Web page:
• Paul Venzo




There are other lives I might have led

crouched in the foothills of Pordenone,

meandering along the shoals of the Piave,

stabled in a farmhouse in Maser, impatiently

pacing the platform at Ponte nelle Alpi.


They are lives crouched over endless rounds

of bastoni, played in a truck-stop bar

in Refos, or Castion or god-forsaken-Trichès;

an ever-mounting Tarot deck of


forgotten images:

here we are thugging about in Chioggia,

here we are kissing

beside the grotty cathedral in Vicenza.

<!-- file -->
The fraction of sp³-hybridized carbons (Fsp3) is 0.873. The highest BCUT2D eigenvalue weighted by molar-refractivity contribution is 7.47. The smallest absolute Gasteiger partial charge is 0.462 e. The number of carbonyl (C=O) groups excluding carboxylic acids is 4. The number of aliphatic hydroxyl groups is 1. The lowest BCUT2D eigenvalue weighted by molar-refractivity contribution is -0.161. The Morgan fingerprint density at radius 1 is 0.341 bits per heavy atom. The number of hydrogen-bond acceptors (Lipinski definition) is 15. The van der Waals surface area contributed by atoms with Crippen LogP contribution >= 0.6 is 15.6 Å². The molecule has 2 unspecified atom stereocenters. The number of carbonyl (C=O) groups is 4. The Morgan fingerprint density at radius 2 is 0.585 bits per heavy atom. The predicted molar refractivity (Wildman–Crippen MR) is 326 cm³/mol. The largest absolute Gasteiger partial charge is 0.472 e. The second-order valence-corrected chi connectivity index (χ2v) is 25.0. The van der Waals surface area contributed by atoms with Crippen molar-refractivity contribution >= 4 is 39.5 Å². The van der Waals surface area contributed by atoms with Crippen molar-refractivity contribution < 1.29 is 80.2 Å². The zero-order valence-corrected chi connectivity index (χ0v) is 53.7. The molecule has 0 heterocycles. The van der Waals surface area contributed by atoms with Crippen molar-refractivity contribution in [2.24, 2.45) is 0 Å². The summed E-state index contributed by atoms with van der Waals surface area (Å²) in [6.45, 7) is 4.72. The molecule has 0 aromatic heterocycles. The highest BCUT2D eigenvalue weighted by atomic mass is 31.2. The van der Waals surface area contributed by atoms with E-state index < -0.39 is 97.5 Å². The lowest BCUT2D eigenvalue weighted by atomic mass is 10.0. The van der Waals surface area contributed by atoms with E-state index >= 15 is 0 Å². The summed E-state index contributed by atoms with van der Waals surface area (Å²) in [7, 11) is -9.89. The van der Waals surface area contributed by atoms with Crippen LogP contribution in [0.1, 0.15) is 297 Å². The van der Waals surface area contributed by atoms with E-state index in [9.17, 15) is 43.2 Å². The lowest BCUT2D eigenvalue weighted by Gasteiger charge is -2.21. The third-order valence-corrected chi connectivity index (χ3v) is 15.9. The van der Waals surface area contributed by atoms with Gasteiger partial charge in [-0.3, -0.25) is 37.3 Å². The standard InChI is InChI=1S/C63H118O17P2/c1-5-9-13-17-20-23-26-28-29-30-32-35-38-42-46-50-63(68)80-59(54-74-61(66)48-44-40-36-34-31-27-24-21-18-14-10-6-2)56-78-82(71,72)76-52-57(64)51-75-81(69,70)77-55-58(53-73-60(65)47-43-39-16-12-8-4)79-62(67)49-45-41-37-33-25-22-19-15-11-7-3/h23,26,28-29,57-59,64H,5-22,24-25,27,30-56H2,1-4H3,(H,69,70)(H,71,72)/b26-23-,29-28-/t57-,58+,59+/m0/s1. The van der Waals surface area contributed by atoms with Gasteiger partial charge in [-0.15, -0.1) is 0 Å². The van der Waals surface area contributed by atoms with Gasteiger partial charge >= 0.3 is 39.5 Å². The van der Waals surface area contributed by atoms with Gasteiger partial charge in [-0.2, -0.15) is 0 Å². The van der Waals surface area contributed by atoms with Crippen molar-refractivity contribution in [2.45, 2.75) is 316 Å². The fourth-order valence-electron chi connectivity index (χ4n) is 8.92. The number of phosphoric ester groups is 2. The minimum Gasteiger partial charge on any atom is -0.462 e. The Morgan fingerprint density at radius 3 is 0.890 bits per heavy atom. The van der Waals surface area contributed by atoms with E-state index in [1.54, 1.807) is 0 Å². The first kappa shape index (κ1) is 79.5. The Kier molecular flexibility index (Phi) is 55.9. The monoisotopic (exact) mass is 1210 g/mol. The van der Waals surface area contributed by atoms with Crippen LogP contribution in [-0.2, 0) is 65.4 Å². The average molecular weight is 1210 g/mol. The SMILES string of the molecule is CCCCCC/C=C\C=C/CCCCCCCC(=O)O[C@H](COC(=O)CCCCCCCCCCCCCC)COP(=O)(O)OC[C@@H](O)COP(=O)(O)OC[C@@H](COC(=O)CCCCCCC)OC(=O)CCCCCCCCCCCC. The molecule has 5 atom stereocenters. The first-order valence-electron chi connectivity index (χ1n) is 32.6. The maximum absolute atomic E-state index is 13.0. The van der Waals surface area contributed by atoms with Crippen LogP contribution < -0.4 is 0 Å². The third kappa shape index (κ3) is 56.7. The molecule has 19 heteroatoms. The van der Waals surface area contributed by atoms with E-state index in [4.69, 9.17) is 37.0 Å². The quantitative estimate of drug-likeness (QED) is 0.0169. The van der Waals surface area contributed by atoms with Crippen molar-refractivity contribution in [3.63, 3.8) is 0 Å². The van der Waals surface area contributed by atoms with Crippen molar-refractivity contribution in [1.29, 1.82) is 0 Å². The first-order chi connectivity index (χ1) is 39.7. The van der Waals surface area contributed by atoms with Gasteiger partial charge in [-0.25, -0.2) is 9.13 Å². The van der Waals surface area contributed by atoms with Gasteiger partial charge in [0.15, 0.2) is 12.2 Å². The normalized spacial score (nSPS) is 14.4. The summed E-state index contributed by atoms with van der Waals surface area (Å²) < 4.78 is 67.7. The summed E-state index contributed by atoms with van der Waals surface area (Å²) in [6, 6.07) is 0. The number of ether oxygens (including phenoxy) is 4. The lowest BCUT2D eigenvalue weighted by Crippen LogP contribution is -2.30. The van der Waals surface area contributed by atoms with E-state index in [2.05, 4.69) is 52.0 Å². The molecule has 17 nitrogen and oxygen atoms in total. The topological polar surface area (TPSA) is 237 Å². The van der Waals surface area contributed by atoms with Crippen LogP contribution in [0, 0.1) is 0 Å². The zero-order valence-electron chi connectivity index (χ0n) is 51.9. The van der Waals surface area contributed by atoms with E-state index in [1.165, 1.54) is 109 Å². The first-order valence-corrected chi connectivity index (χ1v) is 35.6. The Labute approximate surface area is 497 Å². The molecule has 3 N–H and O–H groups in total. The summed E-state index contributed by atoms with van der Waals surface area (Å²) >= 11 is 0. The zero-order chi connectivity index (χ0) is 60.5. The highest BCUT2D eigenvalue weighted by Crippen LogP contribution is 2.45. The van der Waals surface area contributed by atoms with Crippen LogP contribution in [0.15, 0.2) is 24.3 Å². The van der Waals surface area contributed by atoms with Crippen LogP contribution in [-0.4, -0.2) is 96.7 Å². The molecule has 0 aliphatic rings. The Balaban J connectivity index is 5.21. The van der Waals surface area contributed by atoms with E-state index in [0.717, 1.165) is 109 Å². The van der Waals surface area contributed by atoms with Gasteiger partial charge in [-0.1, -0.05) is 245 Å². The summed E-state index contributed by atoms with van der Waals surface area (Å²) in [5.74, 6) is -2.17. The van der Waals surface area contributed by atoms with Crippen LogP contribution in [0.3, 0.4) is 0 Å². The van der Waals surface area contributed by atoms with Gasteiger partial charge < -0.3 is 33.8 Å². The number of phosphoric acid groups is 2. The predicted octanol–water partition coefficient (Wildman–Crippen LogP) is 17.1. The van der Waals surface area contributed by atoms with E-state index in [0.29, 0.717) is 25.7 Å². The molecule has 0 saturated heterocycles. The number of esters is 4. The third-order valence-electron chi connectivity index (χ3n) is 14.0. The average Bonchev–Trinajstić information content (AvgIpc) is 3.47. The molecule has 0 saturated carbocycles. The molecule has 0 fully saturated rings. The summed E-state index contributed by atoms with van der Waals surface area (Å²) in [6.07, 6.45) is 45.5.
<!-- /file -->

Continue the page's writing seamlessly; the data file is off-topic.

I am tumbled from this archive,

strewn across the cool marble floor.

I stand marooned on private islands

of uncertainty, potential:

a vast, sweeping, uncharted archipelago. 




Sonnet for Redentore 


Dark shapes bob in the kiss of the bay,

and moorings jink a metallic symphony.

Corks pop and cutlery scrapes away

late dinner. Across military pontoons we

Jesus-step across the sea towards Giudecca;

looking back, the soot-black cupola 

of Salute looms, a Baroque full-stop to

plague days. Overhead we hear the whir


and fizz of fireworks, a cascading,

coloured fugue; the sky adrip with

Pollock flicks of dying embers, falling.

Centuries of mundane death transform

in streaks of neon-green and yellow-white,

an orgasmic and torrential rain of light.